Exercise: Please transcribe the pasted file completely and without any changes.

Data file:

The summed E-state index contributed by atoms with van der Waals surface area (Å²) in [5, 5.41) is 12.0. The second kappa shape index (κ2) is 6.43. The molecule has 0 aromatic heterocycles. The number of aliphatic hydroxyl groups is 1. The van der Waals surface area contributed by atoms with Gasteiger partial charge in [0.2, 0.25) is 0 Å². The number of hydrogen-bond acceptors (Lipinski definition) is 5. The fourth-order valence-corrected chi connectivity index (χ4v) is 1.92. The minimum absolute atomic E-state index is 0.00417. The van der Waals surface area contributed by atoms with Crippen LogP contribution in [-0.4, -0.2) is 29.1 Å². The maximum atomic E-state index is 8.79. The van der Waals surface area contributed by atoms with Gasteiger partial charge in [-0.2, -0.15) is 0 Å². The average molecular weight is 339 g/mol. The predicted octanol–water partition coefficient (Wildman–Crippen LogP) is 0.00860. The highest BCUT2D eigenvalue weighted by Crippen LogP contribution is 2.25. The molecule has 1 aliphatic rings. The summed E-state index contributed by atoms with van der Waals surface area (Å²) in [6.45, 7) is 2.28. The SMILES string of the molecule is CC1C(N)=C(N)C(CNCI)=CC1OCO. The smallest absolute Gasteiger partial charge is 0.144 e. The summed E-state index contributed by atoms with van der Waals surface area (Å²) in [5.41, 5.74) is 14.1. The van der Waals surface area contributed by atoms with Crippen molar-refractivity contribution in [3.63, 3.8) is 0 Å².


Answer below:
The summed E-state index contributed by atoms with van der Waals surface area (Å²) in [5, 5.41) is 12.0. The second kappa shape index (κ2) is 6.43. The molecule has 0 aromatic heterocycles. The number of aliphatic hydroxyl groups is 1. The van der Waals surface area contributed by atoms with Gasteiger partial charge in [0.2, 0.25) is 0 Å². The number of hydrogen-bond acceptors (Lipinski definition) is 5. The fourth-order valence-corrected chi connectivity index (χ4v) is 1.92. The minimum absolute atomic E-state index is 0.00417. The van der Waals surface area contributed by atoms with Crippen LogP contribution in [-0.4, -0.2) is 29.1 Å². The maximum atomic E-state index is 8.79. The van der Waals surface area contributed by atoms with Gasteiger partial charge in [-0.2, -0.15) is 0 Å². The average molecular weight is 339 g/mol. The predicted octanol–water partition coefficient (Wildman–Crippen LogP) is 0.00860. The highest BCUT2D eigenvalue weighted by Crippen LogP contribution is 2.25. The molecule has 1 aliphatic rings. The summed E-state index contributed by atoms with van der Waals surface area (Å²) in [6.45, 7) is 2.28. The SMILES string of the molecule is CC1C(N)=C(N)C(CNCI)=CC1OCO. The smallest absolute Gasteiger partial charge is 0.144 e. The summed E-state index contributed by atoms with van der Waals surface area (Å²) in [5.41, 5.74) is 14.1. The van der Waals surface area contributed by atoms with Crippen molar-refractivity contribution in [3.63, 3.8) is 0 Å².